I’m not sure when those labeling customs (maybe even requirements) changed, but the shift opened the door for more families to consider switching to these store brands for monetary reasons–without that stinging slap of shame from those stark white labels. The NYT has a piece from 1986 about how generic products’ labeling was starting to change to look more colorful and resemble more closely the real brands they sought to replace, and the timing sounds about right.
We all absorbed, no doubt, the lessons of those “generics.” Brands are important. Brands are everything. Brands are an expression of both personal choice and consumer power. The power to choose one brand over another is important too–because those brands reflect not only who we are, but who we want to be.
At least, that’s the lesson manufacturers wanted us to take from these years.
Little wonder that the same era is responsible for bringing the world designer jeans.
(I wasn’t immune by any stretch. My preferred brand of jeans as a high-school girl in the 80s was Jordache. I even had a red fabric wallet with their line-art horse-head logo screen-printed on it. My dad carried a strikingly similar wallet, except without the logo. I’ll let you imagine the comedy of errors that ensued one time when those two facts collided. Yeah. I’m sure he was quite surprised that morning when he got to work on-base and had to show his ID to the gate guards and discovered only my then-boyfriend’s Olan Mills photo in the clear card pocket.)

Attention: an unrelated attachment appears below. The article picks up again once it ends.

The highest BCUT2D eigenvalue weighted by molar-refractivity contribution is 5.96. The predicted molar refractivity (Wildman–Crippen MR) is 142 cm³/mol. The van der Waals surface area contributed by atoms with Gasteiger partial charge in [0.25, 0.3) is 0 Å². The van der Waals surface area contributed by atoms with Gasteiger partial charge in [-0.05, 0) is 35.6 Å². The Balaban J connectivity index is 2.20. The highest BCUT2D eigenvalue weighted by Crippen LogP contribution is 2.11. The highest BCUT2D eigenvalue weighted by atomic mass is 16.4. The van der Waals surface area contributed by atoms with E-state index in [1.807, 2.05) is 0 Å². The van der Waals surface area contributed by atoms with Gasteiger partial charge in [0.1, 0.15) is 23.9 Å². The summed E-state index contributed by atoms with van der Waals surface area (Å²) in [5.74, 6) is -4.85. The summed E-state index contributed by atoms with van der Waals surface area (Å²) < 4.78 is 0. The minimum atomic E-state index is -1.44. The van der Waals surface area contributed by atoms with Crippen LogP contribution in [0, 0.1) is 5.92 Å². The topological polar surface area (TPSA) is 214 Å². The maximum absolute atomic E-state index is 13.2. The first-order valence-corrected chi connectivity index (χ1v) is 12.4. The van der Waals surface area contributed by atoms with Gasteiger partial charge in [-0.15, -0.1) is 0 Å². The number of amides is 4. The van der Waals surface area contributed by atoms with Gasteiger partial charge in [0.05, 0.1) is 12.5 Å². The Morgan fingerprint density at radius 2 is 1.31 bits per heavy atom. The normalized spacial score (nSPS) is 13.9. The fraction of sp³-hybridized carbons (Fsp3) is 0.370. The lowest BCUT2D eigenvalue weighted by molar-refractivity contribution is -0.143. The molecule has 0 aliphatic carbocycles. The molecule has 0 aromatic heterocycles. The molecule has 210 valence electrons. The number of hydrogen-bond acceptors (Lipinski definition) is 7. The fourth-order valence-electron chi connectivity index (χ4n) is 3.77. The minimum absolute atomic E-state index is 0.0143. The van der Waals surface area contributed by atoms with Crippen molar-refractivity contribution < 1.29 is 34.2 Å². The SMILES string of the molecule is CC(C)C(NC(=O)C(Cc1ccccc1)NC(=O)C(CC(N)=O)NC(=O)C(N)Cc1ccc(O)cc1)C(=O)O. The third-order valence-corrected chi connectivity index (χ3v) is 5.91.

When a scandal breaks out about a company’s brand, it’s a potential catastrophe for that company. Their entire future might be at stake if the scandal can’t be contained and defeated somehow. Forbes describes what they see as the worst possible ways for a brand to become tainted: